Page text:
Beyond the Blogs: Finding Unique Business Inspiration and Motivation

Unique Business Writing InspirationThe blogosphere is a crowded place, especially now that “content is king.” It seems that business blog posts in particular suffer from a glut of similar posts on whatever the latest hot trending topic may be, from how to avoid a social media meltdown to the best way to tag your Instagram posts. Instead of following the herd, a savvy business writer should seek inspiration outside the norm to present unique ideas that clients will give them something more than another voice in the choir.

Don’t Spin Stories, Tell Them

Instead of thinking about how to create a unique take on a common topic, seek instead to tell unique stories grounded in real life experience. Wildly popular business writer Tim Ferris of the 4 Hour Work Week has credited much of his success to opening up his blog for stories about how his business tenants work in the real world. Start paying attention to the bits of business inspiration you notice on a daily basis and see if you can extrapolate these specific, relatable stories into macro business ideas for a truly unique post. For example, which tables get the most traffic at your local farmer’s market, and why? Why do kids at your child’s school flock to a particular product at a bake sale? Look for ideas in the seemingly boring and domestic and you’ll likely hit upon something more exciting than if you spent all your time cruising the same few business blogs echoing the same tired advice.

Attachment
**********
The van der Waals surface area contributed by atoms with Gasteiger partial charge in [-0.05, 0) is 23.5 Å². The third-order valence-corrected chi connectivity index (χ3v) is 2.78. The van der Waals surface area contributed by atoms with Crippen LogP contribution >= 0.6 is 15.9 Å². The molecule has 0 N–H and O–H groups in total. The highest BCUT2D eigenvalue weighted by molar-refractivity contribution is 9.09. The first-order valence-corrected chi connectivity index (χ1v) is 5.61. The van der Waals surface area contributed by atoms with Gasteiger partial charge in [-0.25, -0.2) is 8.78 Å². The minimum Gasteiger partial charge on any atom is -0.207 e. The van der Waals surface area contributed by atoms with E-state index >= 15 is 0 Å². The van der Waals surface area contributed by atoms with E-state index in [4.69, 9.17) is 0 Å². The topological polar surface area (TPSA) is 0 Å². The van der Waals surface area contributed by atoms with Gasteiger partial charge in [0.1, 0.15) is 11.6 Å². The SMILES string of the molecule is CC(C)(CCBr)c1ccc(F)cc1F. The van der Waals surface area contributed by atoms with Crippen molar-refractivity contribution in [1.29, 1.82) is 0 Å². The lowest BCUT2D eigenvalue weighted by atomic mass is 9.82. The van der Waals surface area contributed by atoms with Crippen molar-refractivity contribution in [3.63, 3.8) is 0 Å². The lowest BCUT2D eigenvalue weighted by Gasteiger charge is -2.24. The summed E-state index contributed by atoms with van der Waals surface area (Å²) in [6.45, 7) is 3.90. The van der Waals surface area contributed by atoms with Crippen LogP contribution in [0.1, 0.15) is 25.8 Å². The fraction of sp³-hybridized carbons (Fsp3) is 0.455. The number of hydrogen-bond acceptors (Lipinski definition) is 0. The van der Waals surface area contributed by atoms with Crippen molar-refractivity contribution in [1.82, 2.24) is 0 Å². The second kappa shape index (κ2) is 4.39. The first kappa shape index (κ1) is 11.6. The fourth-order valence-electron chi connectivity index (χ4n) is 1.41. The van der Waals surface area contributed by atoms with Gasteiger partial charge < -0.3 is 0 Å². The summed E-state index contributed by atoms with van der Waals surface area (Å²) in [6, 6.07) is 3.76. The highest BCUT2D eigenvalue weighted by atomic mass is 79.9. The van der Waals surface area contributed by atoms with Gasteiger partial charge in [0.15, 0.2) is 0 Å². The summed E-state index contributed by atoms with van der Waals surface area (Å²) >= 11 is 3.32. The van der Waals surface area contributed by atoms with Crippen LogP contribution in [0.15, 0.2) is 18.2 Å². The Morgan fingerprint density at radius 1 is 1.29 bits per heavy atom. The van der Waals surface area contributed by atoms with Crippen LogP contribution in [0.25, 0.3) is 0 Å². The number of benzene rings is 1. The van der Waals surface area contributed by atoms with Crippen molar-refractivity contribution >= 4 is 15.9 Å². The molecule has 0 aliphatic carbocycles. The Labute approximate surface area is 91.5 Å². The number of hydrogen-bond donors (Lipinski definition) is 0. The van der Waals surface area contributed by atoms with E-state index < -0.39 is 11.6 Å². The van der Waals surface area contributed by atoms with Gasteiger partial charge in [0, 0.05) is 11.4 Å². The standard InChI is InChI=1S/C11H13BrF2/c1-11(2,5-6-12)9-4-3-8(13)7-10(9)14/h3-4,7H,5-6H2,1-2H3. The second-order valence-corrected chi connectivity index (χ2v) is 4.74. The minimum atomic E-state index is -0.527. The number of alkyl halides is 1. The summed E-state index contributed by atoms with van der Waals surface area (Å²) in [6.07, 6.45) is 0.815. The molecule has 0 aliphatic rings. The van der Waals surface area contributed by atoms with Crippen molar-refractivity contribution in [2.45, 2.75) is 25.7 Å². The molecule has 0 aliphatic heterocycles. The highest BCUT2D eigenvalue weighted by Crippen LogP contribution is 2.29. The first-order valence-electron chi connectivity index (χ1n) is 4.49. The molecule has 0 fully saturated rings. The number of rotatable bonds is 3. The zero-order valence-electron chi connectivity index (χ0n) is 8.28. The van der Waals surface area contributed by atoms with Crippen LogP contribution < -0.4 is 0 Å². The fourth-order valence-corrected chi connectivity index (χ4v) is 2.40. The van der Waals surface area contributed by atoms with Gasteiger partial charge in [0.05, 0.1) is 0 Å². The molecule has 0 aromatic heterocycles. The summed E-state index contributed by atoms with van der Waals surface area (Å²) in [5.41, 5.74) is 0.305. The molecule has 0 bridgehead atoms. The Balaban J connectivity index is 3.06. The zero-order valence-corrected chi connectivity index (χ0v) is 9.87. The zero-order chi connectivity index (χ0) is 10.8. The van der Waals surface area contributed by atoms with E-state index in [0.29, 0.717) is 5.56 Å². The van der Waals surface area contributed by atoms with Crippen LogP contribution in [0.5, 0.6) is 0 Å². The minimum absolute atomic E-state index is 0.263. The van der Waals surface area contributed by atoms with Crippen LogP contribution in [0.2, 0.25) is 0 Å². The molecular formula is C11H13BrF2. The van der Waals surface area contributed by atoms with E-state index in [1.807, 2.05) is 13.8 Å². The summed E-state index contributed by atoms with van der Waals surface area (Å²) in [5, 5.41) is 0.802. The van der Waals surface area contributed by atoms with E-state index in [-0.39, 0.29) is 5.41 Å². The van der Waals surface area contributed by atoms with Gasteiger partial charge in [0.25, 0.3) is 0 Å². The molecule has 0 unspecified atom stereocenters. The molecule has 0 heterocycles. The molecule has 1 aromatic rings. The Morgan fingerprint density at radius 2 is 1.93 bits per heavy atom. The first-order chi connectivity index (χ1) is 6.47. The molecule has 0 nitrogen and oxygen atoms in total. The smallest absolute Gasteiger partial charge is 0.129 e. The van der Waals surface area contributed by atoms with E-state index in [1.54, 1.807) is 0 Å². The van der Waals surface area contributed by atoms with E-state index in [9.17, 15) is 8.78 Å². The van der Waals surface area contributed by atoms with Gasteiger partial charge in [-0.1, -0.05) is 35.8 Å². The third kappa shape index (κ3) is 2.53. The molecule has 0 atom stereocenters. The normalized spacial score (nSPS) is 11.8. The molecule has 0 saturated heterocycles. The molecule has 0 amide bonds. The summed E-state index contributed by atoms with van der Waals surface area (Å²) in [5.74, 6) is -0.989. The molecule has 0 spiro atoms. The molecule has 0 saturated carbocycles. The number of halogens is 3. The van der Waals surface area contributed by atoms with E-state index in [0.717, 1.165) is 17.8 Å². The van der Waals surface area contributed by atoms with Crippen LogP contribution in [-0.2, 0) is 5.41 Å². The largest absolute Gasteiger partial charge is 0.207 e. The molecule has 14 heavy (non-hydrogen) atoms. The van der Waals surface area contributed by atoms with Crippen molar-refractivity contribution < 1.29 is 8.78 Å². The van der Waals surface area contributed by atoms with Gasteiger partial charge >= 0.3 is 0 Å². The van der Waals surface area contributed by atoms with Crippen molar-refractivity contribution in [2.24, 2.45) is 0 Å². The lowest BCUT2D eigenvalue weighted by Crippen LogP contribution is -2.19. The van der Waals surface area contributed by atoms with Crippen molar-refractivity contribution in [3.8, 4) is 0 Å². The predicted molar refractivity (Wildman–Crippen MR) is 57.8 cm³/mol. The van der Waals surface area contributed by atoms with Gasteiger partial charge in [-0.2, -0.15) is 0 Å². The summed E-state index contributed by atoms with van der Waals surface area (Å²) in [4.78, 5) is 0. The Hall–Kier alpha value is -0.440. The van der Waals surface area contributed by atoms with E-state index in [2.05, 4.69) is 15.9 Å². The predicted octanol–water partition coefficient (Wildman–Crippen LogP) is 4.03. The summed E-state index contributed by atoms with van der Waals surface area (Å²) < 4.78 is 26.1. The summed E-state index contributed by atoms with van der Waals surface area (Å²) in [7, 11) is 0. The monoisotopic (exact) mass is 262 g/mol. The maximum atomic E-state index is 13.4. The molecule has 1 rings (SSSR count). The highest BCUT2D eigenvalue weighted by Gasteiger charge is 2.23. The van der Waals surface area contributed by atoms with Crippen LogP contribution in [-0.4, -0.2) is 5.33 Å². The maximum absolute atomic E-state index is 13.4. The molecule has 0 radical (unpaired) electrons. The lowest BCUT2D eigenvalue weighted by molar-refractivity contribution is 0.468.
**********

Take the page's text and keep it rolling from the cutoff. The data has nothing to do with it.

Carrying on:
Be a Library Lurker

Your public library can also give you some great business writing inspiration. Flip through some business periodicals to get a sense for the latest studies and publications that pertain to business trends. By going straight to the source material, you’ll have a better chance of crafting some high quality content that isn’t just a diluted version of someone else’s post. In addition, libraries can give you a sense of what magazines and books people are actively reading, which can give writers who follow business like publishing and digital media a leg up on what’s hot and what’s not.

Respond, Don’t Rewrite

While it can be heard to avoid certain rehashed topics (SEO, anyone?), a strong business writer can respond to a source article as opposed to simply rewriting it, which is a great opportunity for starting a conversation in the comments section. This means more clicks for the clients, and, ideally, more business blog assignments for you down the road.

Caitlin C is a freelance writer available on WriterAccess, a marketplace where clients and expert writers connect for assignments.


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